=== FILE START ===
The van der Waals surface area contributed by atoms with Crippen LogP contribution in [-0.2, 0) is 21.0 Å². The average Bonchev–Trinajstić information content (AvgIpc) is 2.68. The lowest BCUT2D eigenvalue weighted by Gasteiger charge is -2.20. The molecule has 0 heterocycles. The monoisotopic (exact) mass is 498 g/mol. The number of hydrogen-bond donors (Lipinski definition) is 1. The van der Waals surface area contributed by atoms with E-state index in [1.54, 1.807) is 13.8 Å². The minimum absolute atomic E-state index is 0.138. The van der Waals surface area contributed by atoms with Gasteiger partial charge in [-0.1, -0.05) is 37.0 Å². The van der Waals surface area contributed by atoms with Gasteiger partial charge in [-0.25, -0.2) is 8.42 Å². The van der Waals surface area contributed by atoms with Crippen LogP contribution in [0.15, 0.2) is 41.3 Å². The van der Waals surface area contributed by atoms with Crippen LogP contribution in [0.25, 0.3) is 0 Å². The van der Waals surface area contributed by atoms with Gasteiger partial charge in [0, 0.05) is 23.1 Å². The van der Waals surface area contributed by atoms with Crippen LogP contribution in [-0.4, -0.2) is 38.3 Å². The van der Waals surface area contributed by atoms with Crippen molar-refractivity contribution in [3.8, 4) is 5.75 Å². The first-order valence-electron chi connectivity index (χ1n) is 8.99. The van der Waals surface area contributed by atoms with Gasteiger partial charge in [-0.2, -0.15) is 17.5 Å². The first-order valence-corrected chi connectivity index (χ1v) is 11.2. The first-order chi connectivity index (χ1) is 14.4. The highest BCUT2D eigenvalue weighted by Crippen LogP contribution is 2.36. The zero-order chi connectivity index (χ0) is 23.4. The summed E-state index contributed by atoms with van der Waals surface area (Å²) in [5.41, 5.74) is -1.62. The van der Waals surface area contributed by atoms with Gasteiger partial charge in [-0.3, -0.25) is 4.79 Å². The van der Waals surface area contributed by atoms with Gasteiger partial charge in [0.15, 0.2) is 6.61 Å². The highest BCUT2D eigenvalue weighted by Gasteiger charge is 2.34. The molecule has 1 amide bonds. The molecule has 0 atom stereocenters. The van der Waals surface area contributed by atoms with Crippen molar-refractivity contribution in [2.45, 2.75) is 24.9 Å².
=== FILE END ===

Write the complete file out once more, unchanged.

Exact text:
The van der Waals surface area contributed by atoms with Crippen LogP contribution in [-0.2, 0) is 21.0 Å². The average Bonchev–Trinajstić information content (AvgIpc) is 2.68. The lowest BCUT2D eigenvalue weighted by Gasteiger charge is -2.20. The molecule has 0 heterocycles. The monoisotopic (exact) mass is 498 g/mol. The number of hydrogen-bond donors (Lipinski definition) is 1. The van der Waals surface area contributed by atoms with E-state index in [1.54, 1.807) is 13.8 Å². The minimum absolute atomic E-state index is 0.138. The van der Waals surface area contributed by atoms with Gasteiger partial charge in [-0.1, -0.05) is 37.0 Å². The van der Waals surface area contributed by atoms with Gasteiger partial charge in [-0.25, -0.2) is 8.42 Å². The van der Waals surface area contributed by atoms with Crippen LogP contribution in [0.15, 0.2) is 41.3 Å². The van der Waals surface area contributed by atoms with Crippen LogP contribution in [0.25, 0.3) is 0 Å². The van der Waals surface area contributed by atoms with Gasteiger partial charge in [0, 0.05) is 23.1 Å². The van der Waals surface area contributed by atoms with Crippen LogP contribution in [-0.4, -0.2) is 38.3 Å². The van der Waals surface area contributed by atoms with Crippen molar-refractivity contribution in [3.8, 4) is 5.75 Å². The first-order valence-electron chi connectivity index (χ1n) is 8.99. The van der Waals surface area contributed by atoms with Gasteiger partial charge in [-0.2, -0.15) is 17.5 Å². The first-order valence-corrected chi connectivity index (χ1v) is 11.2. The first-order chi connectivity index (χ1) is 14.4. The highest BCUT2D eigenvalue weighted by Crippen LogP contribution is 2.36. The zero-order chi connectivity index (χ0) is 23.4. The summed E-state index contributed by atoms with van der Waals surface area (Å²) in [5.41, 5.74) is -1.62. The van der Waals surface area contributed by atoms with Gasteiger partial charge in [-0.3, -0.25) is 4.79 Å². The van der Waals surface area contributed by atoms with Gasteiger partial charge in [0.15, 0.2) is 6.61 Å². The highest BCUT2D eigenvalue weighted by Gasteiger charge is 2.34. The molecule has 1 amide bonds. The molecule has 0 atom stereocenters. The van der Waals surface area contributed by atoms with Crippen molar-refractivity contribution in [2.45, 2.75) is 24.9 Å².